Coastal foredunes are topographically high features that can reduce vulnerability to storm-related flooding hazards. While the dominant aeolian, hydrodynamic, and ecological processes leading to dune growth and erosion are fairly well-understood, predictive capabilities of spatial variations in dune evolution on management and engineering timescales (days to years) remain relatively poor. In this work, monthly high-resolution terrestrial lidar scans were used to quantify topographic and vegetation changes over a 2.5 year period along a micro-tidal intermediate beach and dune. Three-dimensional topographic changes to the coastal landscape were used to investigate the relative importance of environmental, ecological, and morphological factors in controlling spatial and temporal variability in foredune growth patterns at two 50 m alongshore stretches of coast. Despite being separated by only 700 m in the alongshore, the two sites evolved differently over the study period. The northern dune retreated landward and lost volume, whereas the southern dune prograded and vertically accreted. At the start of and throughout the study, the erosive site had steeper foredune faces with less overall vegetation coverage, and dune growth varied spatially and temporally within the site. Deposition occurred mainly at or behind the vegetated dune crest and primarily during periods with strong, oblique winds (>∼45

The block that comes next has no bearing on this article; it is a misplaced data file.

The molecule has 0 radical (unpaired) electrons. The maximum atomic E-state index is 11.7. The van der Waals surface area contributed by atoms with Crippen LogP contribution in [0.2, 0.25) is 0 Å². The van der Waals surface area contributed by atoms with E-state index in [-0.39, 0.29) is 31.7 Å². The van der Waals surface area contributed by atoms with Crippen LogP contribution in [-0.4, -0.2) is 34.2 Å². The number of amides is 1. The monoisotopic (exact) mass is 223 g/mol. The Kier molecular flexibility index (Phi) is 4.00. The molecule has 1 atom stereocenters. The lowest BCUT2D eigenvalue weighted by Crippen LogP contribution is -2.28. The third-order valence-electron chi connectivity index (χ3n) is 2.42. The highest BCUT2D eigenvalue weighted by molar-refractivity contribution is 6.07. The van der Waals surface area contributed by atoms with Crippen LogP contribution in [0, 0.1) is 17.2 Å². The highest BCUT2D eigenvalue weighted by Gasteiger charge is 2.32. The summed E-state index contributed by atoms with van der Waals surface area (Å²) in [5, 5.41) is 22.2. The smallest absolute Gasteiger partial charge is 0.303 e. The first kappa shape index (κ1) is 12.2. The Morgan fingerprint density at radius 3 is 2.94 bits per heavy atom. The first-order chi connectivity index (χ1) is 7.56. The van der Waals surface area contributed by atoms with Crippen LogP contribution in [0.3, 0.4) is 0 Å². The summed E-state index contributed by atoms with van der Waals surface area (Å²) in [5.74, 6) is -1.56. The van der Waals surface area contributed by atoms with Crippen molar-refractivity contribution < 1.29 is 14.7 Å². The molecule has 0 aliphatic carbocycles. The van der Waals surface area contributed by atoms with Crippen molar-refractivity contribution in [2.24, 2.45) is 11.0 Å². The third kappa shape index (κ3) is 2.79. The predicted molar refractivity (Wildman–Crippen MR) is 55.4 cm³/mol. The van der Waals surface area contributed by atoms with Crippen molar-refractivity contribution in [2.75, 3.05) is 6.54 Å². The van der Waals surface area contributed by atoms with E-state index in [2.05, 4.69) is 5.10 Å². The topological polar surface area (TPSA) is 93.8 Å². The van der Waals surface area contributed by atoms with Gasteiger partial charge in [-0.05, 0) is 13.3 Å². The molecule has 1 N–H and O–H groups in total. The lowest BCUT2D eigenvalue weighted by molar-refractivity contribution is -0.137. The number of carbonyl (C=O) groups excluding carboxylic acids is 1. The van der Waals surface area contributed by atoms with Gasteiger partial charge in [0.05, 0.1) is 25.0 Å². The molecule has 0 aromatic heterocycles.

from shore normal). Minimal deposition was observed on the mostly bare-sand dune face, except where patchy vegetation was present. In contrast, the response of the accretive site was more spatially uniform, with growth focused on the heavily vegetated foredune face. The largest differences in dune response between the two sections of dunes occurred during the fall storm season, when each of the systems’ geomorphic and ecological properties modulated dune growth patterns. These findings highlight the complex eco-morphodynamic feedback controlling dune dynamics across a range of spatial scales.
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